On Tuesday, Google confirmed rumors that the company has been working on an online storage system similar to Dropbox, and launched the service to some users. Like Dropbox, Google Drive offers a modest quantity of free storage – 5GB to Dropbox’s 2GB – with more data available for a monthly fee.
Google senior vice president of Chrome and Apps Sundar Pichai called Drive “a place where you can create, share, collaborate, and keep all of your stuff. Whether you’re working with a friend on a joint research project, planning a wedding with your fiancÃ© or tracking a budget with roommates, you can do it in Drive.”
Google Drive is available immediately to some Google users, while others can ask to be placed on a waitlist.
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Google spokespersons – no surprise here – are playing up Drive’s social component, in line with the company’s tremendous social networking push based around Google Plus.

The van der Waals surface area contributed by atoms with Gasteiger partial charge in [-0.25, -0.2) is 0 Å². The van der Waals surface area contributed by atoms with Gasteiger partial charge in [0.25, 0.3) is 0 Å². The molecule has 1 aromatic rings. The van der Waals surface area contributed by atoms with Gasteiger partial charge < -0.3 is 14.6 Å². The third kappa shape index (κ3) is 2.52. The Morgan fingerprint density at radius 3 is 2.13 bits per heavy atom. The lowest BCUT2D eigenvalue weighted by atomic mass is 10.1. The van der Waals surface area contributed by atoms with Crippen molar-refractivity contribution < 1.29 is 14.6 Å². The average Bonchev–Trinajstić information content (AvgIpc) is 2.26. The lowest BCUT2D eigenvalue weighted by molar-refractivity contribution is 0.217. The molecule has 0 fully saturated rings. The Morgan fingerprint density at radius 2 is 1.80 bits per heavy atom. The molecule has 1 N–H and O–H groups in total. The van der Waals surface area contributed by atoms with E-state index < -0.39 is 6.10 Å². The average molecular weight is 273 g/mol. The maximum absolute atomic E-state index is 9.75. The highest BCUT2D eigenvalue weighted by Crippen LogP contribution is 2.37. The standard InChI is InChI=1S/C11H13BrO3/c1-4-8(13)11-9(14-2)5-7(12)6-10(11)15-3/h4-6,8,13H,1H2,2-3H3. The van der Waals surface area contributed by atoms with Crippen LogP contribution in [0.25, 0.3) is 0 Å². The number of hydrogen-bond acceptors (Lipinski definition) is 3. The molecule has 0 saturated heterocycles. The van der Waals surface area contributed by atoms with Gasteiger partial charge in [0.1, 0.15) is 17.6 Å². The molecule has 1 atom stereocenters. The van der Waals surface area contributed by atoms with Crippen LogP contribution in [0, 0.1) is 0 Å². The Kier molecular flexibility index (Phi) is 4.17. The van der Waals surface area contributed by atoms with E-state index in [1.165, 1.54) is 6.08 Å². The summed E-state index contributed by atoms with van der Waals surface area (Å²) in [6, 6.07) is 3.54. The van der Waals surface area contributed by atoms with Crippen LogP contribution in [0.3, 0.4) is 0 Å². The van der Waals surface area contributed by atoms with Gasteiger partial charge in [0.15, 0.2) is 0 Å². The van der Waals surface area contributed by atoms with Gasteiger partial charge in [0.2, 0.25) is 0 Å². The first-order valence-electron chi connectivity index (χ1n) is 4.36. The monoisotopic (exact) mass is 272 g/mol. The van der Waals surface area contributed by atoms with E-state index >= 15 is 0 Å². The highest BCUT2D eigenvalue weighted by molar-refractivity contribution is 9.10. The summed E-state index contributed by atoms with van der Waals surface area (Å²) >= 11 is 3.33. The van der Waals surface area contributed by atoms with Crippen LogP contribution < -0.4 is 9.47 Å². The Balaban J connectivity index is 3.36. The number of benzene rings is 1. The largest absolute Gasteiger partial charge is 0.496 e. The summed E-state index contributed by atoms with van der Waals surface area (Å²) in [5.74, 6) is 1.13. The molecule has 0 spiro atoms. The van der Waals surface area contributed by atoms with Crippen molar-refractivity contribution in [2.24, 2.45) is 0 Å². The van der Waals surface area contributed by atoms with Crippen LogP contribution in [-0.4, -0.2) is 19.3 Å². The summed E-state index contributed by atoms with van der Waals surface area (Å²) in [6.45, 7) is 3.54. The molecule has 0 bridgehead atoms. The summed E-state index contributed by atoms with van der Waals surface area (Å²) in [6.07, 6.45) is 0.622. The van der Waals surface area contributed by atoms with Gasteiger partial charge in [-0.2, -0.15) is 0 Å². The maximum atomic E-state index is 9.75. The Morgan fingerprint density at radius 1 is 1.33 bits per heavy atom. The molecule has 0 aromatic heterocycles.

“It’s less about you storing data, than about creating and collaborating,” Pichai told the New York Times. “Data storage happens on the way.”
Buffing that social component, the company is also working with third-party developers to create apps that extend Drive’s functionality – including, according to Pichai, support for sending faxes, and editing video and website mockups. Drive also has advanced search functionality, including handwriting recognition for scanned documents. The service also supports screen readers for users who are visually impaired.
To Google’s credit, it also appears to be focusing on the basics: Solid integration with Google Docs, YouTube, and other pre-existing services.
In the Google Drive announcement, Pichai riffed on the swirling rumors that Google has been working on a Dropbox-like service. “Just like the Loch Ness Monster, you may have heard the rumors about Google Drive,” he wrote. “It turns out, one of the two actually does exist.”
The app is available for Windows, OSX and Android, with an iOS version in development. Unlike Dropbox, a Google Drive app is not available for Linux at this time.